Coming into the body, an invitation

I’ve been doing quite a bit of embodiment work these last few years, and have really increasingly done so since the advent of COVID, with it’s free floating impact on so much around me. As with many people with complex and developmental trauma histories, I historically dissociate from my bodily experiences except when they are very strong; the research indicates this, along with chronic activation of certain systems, may even be part of the pathway to the development of chronic pain and autoimmune syndromes in people with numerous childhood adversities and/or interpersonal traumas (and in myself, for that matter).

Today I watched a scary show; the storytelling was excellent and the material was intense. And for the first time in a long time I’m really experiencing that sympathic nervous system activation- rapid, shallow breathing, chest pain, panic, tremors, irritability, shutting down, all of it. It’s so incredibly uncomfortable but it’s also helpful… Being able to feel the activation means I can engage with it, and I can be curious about what might happen if I try different things, and I can do those things, and I can ultimately process it and thus activate the parasympathetic nervous system to bring myself back to a state of gentle alertness. That is quite a gift.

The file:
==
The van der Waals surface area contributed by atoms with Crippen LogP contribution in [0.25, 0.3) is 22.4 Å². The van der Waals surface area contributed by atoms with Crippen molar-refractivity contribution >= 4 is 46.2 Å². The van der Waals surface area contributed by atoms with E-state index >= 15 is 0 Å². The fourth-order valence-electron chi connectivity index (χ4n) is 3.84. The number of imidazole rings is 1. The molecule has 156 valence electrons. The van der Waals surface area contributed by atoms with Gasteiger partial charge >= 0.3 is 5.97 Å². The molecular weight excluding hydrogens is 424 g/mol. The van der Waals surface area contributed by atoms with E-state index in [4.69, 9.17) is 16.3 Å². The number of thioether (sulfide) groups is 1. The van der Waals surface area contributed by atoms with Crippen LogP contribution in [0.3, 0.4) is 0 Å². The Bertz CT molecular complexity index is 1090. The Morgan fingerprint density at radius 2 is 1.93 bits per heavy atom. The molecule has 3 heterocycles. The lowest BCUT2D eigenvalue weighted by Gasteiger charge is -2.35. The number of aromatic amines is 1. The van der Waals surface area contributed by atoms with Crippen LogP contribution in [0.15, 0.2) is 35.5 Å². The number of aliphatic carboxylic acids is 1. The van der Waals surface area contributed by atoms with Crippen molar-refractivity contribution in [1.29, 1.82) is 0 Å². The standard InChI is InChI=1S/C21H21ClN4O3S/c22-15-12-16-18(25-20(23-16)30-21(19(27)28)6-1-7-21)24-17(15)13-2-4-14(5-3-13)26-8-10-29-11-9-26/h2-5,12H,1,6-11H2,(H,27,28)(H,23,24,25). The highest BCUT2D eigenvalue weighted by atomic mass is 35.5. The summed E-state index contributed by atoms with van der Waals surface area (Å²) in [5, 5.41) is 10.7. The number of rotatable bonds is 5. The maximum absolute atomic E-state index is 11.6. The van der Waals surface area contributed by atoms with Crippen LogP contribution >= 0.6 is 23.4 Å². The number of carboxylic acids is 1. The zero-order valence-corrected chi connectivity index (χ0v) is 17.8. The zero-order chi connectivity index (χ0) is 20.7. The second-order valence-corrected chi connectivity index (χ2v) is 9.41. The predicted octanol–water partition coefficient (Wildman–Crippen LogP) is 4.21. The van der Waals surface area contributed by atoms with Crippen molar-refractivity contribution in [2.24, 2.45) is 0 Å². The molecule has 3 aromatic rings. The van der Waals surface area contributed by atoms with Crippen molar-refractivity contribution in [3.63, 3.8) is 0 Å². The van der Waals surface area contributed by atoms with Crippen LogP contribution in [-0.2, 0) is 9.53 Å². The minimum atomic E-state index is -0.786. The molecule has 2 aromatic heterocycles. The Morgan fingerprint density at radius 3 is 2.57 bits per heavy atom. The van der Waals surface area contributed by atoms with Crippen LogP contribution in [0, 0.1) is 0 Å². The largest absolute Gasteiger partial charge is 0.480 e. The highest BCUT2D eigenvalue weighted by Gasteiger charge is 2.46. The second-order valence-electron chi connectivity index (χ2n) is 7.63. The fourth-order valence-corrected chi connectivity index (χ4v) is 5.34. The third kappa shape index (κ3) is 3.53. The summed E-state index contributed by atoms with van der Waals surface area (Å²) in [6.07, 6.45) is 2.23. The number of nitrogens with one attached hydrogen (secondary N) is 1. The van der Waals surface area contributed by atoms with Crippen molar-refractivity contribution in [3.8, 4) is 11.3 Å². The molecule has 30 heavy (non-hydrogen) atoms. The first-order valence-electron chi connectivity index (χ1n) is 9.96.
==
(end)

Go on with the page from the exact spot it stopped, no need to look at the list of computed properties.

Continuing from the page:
It was frightening for so many years to consider coming back into my body, to feel my own pain and panic and heartache. For many years it required deliberately intensifying sensation to experience it, or anything, in a bodied way. I did not expect that as I began to do this I would be grateful for the experience of fear and pain and sorrow, but I am. I am grateful to feel it because if we don’t feel it, we cannot heal it. What is restrained from our awareness stagnates in our bodies and our hearts and our minds. I won’t say the water is fine- it’s a living body. Things live in its depths and sometimes the waves are high or our teeth chatter as we stray into deeper, colder water. But it’s a journey worth making, and one that can give us the ability to enjoy cool water on hot day and the feel of buoyancy in body, heart, and spirit. So come on in– it may not always be fine, but we can explore it together.

(And, of course, exploration with a trained guide like a therapist is never a bad idea, and can definitely help with learning to swim and relating with the wildlife)

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